These days no region of the Florida has an exclusive claim on big bucks. From the Northwest down to the South Region, trophy class whitetails have shown up in recent times. As more and more hunt clubs are turning to good management practice, the trend should continue.
The best source for information about where big bucks have come from is the Florida Buck Registry. The FBR list provides enough information to pinpoint some “hot counties” where you can begin looking for your trophy.
The picks of best counties are based on the ones that have placed the most bucks on the FBR since 2002 that scored 130 or more points using the Boone and Crockett Club scoring system.
In case of the Wildlife Management Areas, the ones highlighted offer the opportunity for walk up hunts. At least a portion of their seasons do not require quota hunt permits.
No. 1 — Bay County
Even though Bay County has deep sandy soil and swampland, it’s still a haven for big bucks, especially north of Interstate 10. This year, as it was last year, it’s in first place on our list, yielding 14 bucks of 130 or more B&C points during the period at which we looked. The habitat is a mixture of slash pine, sand pine, and titi bottoms, with a few oak ridges thrown in.
Bay County is west of the Red Hills region and doesn’t have the heavy clay soils usually thought of as providing good nutrition for big deer. However, north of I-10 the soils are better than in its coastal regions. Good management of the habitat for deer in the county has offset a lot of deficiencies.
More and more hunt clubs are developing quality deer management programs and instituting restrictive antler size limits. They’re letting the bucks get older and taking some of the does off the property so the herd is closer to the number of deer that the available habitat can support.
No. 2 — Hamilton County
For the second year in a row, Hamilton County is in the second spot. Here, soil is the big determining factor for big deer. Good soil quality means good nutrition for deer and that translates into bigger bucks with bigger racks.
In Hamilton there’s not as much agriculture as there is in some of the other northern tier counties. However, a lot of the land is in tree farms. When well managed such forestlands can provide good habitat for deer.
Another factor is good management by hunt clubs on private land.
No. 3 — Jefferson County
Jefferson County is at No. 3 this year. Even though creeping urbanization in the Panhandle is overtaking many traditional hunting areas closer to Tallahassee, that upper tier of counties still is the place to go for big deer in Florida. This region often is called the Red Hills because of its clay-based soil, and stretches from Jackson County on the west over to Jefferson on the east.
As a result of these better soils, especially in areas where farmers use a lot of fertilizer on crops on which the deer feed, they have excellent nutrition, can grow to larger sizes and produce better antlers.
No. 4 — Madison County
In the fourth spot this year is Madison County with 11 bucks of more than 130 B&C placed on the FBR list. Madison County has good soils, particularly north of I-10, and many hunt clubs are practicing good management that results in big deer. In Madison County, as in some of the other northern counties, you have real dirt with real minerals in it, and that’s why you have bigger deer in those places.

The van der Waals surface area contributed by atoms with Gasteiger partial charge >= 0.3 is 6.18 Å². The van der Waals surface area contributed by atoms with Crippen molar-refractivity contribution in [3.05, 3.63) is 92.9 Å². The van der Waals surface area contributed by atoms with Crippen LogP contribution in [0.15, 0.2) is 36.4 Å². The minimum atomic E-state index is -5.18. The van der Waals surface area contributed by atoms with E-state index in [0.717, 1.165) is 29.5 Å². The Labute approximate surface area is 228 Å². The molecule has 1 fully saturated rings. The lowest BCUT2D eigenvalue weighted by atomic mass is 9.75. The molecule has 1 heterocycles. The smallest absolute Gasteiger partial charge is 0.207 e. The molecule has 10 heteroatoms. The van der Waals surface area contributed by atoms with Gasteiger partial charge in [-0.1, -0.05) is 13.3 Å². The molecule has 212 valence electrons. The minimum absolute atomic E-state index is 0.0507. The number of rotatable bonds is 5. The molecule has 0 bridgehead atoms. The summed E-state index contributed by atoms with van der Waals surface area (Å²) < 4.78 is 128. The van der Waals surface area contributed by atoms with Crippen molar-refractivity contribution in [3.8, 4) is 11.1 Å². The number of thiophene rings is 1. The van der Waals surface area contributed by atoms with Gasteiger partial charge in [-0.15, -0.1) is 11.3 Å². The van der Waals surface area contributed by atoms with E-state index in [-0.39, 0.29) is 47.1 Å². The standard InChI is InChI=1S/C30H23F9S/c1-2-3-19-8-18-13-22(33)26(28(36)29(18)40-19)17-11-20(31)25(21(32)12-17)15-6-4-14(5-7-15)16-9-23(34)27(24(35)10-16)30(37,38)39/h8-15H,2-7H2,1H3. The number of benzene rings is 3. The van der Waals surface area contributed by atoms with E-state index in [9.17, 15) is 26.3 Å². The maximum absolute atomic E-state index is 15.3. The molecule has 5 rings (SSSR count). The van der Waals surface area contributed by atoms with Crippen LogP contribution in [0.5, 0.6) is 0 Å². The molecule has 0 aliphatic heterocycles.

No. 5 — Leon County
Despite increasing urbanization around the Capital City, there are still places here to find a big deer, particularly around the quail hunting plantations in the county. Leon holds down the No. 5 ranking this year with 11 bucks over 130 points in our sample of big deer.
Despite its high human population, Leon County’s northern location in the Sunshine State is part of the northern tier of counties that has better soils than much of the rest of the state. Here, good land management, including burning and the planting of food plots, creates habitat that’s ideal for deer.
No. 6 — Polk County
Much of Polk County continues to retain its rural character, so there’s a lot of agriculture as well as some horse and cattle farms. On private land there’s supplemental feeding of deer going on, whether it’s deliberate or just access to livestock feed. That supplemental nutrition helps produce bigger deer.
Additionally, other than on public lands, the deer probably aren’t getting a lot of hunting pressure. What hunting pressure there is tends to be managed through clubs and those hunters are being more selective and doing some direct management for big racks.
No. 7 — Jackson County
Jefferson County settled in the No. 7 spot this year. The county is located at the eastern end of the Red Hills, with good habitat and good nutrition for deer. Here, as in many other places, hunt clubs are managing for quality deer. This area also is far enough from Tallahassee that urban sprawl hasn’t reached it yet. In addition, there still is a great deal of agriculture here, which translates into good groceries for deer.
No. 8 — Marion County
Marion County is No. 8 on this year’s list. It placed eight bucks on FBR list.
There are large tracts of land under intensive management to produce good horses, and that translates into lots of inadvertent supplemental feeding of deer. Fertilization of pastures also means improved soils, and both those factors add up to one of the key ingredients in producing big bucks: good nutrition.
No. 9 — Osceola County
At No. 9 with seven bucks on the list, much of the land in Osceola County is in cattle ranches and sod farms.
Although neither of those lend to good deer production without additional management, some agricultural practices associated with these land uses improve habitat for deer. Controlled burns are a good example.
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